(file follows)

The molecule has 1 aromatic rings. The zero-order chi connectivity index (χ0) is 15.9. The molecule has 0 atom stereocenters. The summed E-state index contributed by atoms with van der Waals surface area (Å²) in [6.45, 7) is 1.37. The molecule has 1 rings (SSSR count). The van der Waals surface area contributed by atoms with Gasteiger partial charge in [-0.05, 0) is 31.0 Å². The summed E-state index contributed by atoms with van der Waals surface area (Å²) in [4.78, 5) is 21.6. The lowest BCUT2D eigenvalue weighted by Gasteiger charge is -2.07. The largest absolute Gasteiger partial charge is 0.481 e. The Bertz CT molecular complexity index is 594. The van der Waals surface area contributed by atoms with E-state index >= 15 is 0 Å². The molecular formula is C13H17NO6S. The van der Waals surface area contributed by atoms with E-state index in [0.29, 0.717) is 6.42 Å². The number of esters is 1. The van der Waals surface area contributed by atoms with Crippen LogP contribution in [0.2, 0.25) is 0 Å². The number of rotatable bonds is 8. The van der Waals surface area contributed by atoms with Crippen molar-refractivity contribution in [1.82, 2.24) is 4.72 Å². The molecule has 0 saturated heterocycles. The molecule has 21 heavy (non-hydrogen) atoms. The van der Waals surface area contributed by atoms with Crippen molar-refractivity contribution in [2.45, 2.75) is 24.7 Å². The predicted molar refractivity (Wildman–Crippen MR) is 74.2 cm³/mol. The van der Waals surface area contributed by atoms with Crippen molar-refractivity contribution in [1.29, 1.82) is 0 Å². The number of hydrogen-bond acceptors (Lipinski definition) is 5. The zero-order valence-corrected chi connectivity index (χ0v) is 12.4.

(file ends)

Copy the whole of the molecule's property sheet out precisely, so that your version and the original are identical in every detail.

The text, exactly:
The molecule has 1 aromatic rings. The zero-order chi connectivity index (χ0) is 15.9. The molecule has 0 atom stereocenters. The summed E-state index contributed by atoms with van der Waals surface area (Å²) in [6.45, 7) is 1.37. The molecule has 1 rings (SSSR count). The van der Waals surface area contributed by atoms with Gasteiger partial charge in [-0.05, 0) is 31.0 Å². The summed E-state index contributed by atoms with van der Waals surface area (Å²) in [4.78, 5) is 21.6. The lowest BCUT2D eigenvalue weighted by Gasteiger charge is -2.07. The largest absolute Gasteiger partial charge is 0.481 e. The Bertz CT molecular complexity index is 594. The van der Waals surface area contributed by atoms with E-state index >= 15 is 0 Å². The molecular formula is C13H17NO6S. The van der Waals surface area contributed by atoms with E-state index in [0.29, 0.717) is 6.42 Å². The number of esters is 1. The van der Waals surface area contributed by atoms with Crippen LogP contribution in [0.2, 0.25) is 0 Å². The number of rotatable bonds is 8. The van der Waals surface area contributed by atoms with Crippen molar-refractivity contribution in [1.82, 2.24) is 4.72 Å². The molecule has 0 saturated heterocycles. The molecule has 21 heavy (non-hydrogen) atoms. The van der Waals surface area contributed by atoms with Crippen molar-refractivity contribution in [2.45, 2.75) is 24.7 Å². The predicted molar refractivity (Wildman–Crippen MR) is 74.2 cm³/mol. The van der Waals surface area contributed by atoms with Crippen molar-refractivity contribution in [1.29, 1.82) is 0 Å². The number of hydrogen-bond acceptors (Lipinski definition) is 5. The zero-order valence-corrected chi connectivity index (χ0v) is 12.4.